We’re fast approaching the biggest holiday shopping season for retailers. Just how big? According to the National Retail Federation’s annual consumer spending survey, consumers plan to spend an average of $935.58 each this holiday season in 2016. What’s more, 41% of consumers plan to start their shopping this month. Every year, consumers entrust their financial and personal information (everything from credit card data to home addresses) to retailers both big and small. But are these stores doing enough to keep their customers’ data safe?
As the hacktivist community continues to grow and evolve, so do the tools and services at a hacker’s disposal. The digital divide between skilled and amateur hackers continues to grow. This separation in skill is forcing those with limited knowledge to rely solely on others who are offering paid attack services available in marketplaces on both the Clearnet and Darknet. While most hacktivists still look to enlist a digital army, some are discovering that it’s easier and more time efficient to pay for an attack service like DDoS-as-a-Service. Cyber criminals that are financially motivated market their attack services to these would-be hacktivists looking to take down a target with no knowledge or skill.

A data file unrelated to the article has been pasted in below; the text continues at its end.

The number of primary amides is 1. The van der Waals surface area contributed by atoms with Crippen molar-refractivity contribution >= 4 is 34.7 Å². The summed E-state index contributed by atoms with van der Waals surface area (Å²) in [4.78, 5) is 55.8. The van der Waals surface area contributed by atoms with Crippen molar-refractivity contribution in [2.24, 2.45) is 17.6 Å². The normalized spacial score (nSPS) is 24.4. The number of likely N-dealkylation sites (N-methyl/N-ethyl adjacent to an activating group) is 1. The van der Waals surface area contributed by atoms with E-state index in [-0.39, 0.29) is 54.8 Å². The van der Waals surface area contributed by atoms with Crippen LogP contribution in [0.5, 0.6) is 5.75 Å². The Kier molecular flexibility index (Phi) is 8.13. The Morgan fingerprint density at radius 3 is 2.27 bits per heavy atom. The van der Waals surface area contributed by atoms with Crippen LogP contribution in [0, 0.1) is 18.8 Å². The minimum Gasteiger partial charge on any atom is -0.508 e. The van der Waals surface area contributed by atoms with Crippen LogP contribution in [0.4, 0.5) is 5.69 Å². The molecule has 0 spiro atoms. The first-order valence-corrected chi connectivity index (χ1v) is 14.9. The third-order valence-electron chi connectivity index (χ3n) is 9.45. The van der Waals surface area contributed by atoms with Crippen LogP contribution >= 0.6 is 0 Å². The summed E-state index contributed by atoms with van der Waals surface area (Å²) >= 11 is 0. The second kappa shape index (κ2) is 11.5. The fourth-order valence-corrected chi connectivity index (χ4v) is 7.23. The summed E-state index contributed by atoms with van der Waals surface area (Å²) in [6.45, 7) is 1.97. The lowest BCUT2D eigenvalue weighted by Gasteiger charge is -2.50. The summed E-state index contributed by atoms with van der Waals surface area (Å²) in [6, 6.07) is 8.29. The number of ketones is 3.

Following the public release of the Mirai (You can read more about it here) bot code, security analysts fear for a flood of online attacks from hackers. Mirai exposes worm-like behavior that spreads to unprotected devices, recruiting them to form massive botnets, leveraging factory default credentials and telnet to brute and compromise unsuspecting user’s devices.
Soon after the original attacks, Flashpoint released a report identifying the primary manufacturer of the devices utilizing the default credentials ‘root’ and ‘xc3511’. In itself, factory default credentials should not pose an enormous threat, however combined with services like Telnet or SSH enabled by default and the root password being immutable, the device could be considered a Trojan with a secret backdoor, a secret that now has become public knowledge.
The unprecedented attacks launched recently against Brian Krebs’ blog (Krebs on Security) and the hosting provider OVH highlight the immense damage from IoT-driven botnets, and really signal a new age of attacks.
For years, security evangelists have been talking about the potential for IoT-driven attacks, a message that has often been met with a combination of eye rolls and skepticism. That’s likely no longer the case after these latest attacks. It’s a shift I experienced first-hand at the SecureWorld event in Denver where I participated in a panel on the current threat landscape. Suddenly, the IoT threat has more attention in such a setting, whereas in the past it held more merit in the future threats panels and discussions. This week’s panel elicited a palpable degree of anxiety from the audience about what these attacks mean for security professionals.